(The Gospel According to John Wayne)

Thanks to this interaction with Jim, I gradually returned to a more pacifist, and I believe more consistently Christian, position.

In 2011, my wife and I went to my homeland, the Netherlands. It was my first time back at age 61, after emigrating at age 3. Knowing that Jim lived in Alkmaar, and also attended St. Nicholas of Myra Russian Orthodox Church in Amsterdam, I emailed Jim to see if we could meet him after liturgy the Sunday we were in town. He agreed. After the service we chatted briefly in the courtyard of the church. I had no agenda other than to thank him for his role in my life.

In the past decade I have read many more books by Jim. In them I have come to understand more about what happened with the Christian peace movement in the 1970s. I came to understand better the role of Thomas Merton in the movement, and also about their mutual connection with the Vietnamese Zen Buddhist master, Thich Nhat Hanh. I was inspired by one of Jim’s stories to write a sobering song about a conversation when Merton asked Nhat Hanh, “What is the war like?” Nhat Hanh simply replied, “Everything is destroyed.”

Because Jim mentioned him with respect, I have also read several books by Thich Nhat Hanh. Through them I have learned more about mindfulness, how to sit quietly and listen to my breath, how to walk and eat with attention, how to pay attention to my surroundings. And even though I am not a Buddhist, all of these lessons have helped me be more attentive in my prayer life.

Perhaps my favorite book by Jim is The Ladder of the Beatitudes. The Beatitudes (“Blessed are the poor in spirit…”) have been among my favorite passages in the Gospels since childhood. The first time I attended Divine Liturgy I heard them sung in the service and felt like I had come home. In his book Jim draws on the lives of the saints, Scripture, and everyday life, to bring each beatitude to life.

In 2016, I retired from 39 years in education in Washington State and moved to New Hampshire. When I found out that Jim would be speaking at the Voices of Peace Conference in Toronto (jointly sponsored by Church of the Redeemer, The Henri Nouwen Society and the Basilian Centre for Peace and Justice) on April 28, 2018, I decided to make the 8 hour drive to hear him and visit with him one more time. As it turned out, he was speaking three days in a row, before the conference at St. John the Compassionate Orthodox Mission, and after the conference at Church of the Redeemer. At each session he spoke about a different aspect of “Climbing the Ladder of the Beatitudes.” Jim starts his book with:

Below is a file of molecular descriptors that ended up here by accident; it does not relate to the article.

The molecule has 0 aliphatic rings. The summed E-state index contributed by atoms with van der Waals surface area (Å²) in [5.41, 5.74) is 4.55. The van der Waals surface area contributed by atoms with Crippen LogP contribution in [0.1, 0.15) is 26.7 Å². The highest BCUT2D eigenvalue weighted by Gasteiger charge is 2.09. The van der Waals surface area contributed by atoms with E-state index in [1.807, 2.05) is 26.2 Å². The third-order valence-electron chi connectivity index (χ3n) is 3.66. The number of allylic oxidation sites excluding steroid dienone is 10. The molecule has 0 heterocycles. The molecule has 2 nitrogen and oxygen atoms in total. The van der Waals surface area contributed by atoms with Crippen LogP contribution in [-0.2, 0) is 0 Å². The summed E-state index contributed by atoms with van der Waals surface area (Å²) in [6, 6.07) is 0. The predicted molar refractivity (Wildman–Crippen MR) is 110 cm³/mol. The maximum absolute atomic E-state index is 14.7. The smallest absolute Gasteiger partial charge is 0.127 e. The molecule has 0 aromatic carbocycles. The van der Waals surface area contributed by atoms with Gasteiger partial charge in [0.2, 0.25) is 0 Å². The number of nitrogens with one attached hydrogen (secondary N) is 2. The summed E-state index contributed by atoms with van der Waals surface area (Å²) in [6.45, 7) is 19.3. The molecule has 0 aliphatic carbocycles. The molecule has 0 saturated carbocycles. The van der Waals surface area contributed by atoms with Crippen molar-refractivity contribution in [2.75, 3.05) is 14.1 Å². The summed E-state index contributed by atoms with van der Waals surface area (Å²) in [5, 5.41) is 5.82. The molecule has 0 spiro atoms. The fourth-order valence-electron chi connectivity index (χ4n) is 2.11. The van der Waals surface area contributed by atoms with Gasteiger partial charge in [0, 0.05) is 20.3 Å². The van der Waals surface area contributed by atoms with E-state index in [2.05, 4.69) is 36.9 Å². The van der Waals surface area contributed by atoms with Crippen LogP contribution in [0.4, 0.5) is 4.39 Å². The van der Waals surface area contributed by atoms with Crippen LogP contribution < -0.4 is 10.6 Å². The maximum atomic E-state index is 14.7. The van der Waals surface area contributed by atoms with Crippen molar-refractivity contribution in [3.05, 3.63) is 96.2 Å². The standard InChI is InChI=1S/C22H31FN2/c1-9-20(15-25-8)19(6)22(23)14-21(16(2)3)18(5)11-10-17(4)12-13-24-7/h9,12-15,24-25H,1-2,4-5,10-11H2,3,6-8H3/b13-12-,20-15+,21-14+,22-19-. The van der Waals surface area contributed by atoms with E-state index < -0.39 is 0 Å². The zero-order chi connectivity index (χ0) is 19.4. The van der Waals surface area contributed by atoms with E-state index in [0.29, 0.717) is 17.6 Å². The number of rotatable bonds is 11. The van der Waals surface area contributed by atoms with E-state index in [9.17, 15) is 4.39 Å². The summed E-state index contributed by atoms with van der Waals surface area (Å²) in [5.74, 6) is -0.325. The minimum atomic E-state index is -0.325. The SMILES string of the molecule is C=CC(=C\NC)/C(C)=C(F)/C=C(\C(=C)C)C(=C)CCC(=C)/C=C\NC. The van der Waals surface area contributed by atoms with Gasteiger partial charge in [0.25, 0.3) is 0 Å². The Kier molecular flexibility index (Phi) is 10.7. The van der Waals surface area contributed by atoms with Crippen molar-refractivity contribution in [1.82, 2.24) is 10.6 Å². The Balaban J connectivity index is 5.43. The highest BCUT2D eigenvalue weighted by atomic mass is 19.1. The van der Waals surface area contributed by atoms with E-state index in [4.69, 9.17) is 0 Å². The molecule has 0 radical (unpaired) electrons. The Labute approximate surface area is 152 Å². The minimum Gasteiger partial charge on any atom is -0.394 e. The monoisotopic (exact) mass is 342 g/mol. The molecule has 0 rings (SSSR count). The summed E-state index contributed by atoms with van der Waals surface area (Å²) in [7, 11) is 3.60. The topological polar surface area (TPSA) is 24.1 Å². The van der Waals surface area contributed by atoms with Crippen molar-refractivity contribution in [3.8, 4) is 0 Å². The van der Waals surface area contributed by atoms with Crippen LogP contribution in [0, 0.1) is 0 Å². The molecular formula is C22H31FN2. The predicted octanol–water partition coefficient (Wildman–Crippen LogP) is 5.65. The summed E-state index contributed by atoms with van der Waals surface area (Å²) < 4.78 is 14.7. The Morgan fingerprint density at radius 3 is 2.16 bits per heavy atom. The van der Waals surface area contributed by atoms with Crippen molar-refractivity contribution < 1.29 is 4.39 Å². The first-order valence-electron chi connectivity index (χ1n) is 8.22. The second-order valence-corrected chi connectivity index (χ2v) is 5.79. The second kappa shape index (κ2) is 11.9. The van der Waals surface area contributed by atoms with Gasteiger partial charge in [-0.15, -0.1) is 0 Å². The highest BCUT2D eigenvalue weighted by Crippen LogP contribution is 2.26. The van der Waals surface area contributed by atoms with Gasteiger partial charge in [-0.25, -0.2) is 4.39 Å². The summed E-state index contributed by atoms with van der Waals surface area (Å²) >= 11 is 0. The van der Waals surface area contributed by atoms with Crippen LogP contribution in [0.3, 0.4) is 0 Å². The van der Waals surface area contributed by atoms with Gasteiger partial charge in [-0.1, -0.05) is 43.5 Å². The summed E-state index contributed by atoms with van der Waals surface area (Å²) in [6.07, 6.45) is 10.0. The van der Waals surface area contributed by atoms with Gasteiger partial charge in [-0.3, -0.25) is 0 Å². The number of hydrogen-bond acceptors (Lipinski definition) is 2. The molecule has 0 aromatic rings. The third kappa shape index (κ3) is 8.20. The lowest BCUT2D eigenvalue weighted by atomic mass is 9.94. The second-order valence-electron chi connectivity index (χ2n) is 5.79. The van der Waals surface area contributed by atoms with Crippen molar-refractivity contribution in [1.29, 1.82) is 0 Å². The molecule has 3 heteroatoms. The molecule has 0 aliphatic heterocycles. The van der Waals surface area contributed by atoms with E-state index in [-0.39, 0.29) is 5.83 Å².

With only a little effort, all the beatitudes can be memorized. Once learned by heart, we carry them within us for the rest of our lives a short summary of the teaching of Jesus Christ: the whole gospel in a grain of salt.

(The Ladder of the Beatitudes, 1)

Since reading the book and hearing Jim speak on the topic, I have set the Beatitudes to an ancient melody, and I sing them virtually every day as part of my morning prayers.

I have many things I am grateful for, but pointing me to the Early Church Fathers and learning to anchor my life on the Beatitudes are probably the biggest lessons that Jim has taught me.

On January 13, 2022, we learned of the death of our beloved friend, Jim Forest. Then I “attended” his funeral on January 20 in Amsterdam via YouTube. At the conclusion of that service I was moved by the words of his son, who commented that Jim was often too busy for his children because of his writing, speaking and peace work, but that they got him back when Jim became a grandfather. That’s when I realized that Jim was much like my own father, hunched over his typewriter, publishing newsletters, or else helping immigrant families get settled in the United States. But when my father became an Opa, he found time to play with his grandchildren, and also enjoy tea and talk with his own children. I’m sorry that I was one of the many people that Jim’s family had to share him with. However, I rejoice that they got him back during the later years of his life.

Just over a week after Jim passed, we learned that Thich Nhat Hanh had also passed away. In many ways it seems fitting that these two men leave this planet during the same month. For me their lives were intertwined, even though Jim had not seen Nhat Hanh for many years. In his book Eyes of Compassion: Learning from Thich Nhat Hahn, Jim writes:

Finding mentors and learning from them was essential in the process of growing up, but finally I had to let go of my mentors and uncover my true face.

(Eyes of Compassion: Learning from Thich Nhat Hahn, 132)

I have considered Jim Forest to be one of my mentors, but I will let him go to be in the presence of the Lord. I, too, need to uncover my true face. May his memory be eternal.


Volkert Volkersz, folksinger and songwriter, is a former music teacher and school librarian in Washington State. He retired to New Hampshire in 2016. Currently he is the program coordinator at the Dublin (NH) Community Center. He attends Holy Resurrection Orthodox Church (OCA) in Claremont where he serves as a lay reader, singer, and assistant choir director.

Public Orthodoxy seeks to promote conversation by providing a forum for diverse perspectives on contemporary issues related to Orthodox Christianity. The positions expressed in this essay are solely the author’s and do not necessarily represent the views of the editors or the Orthodox Christian Studies Center.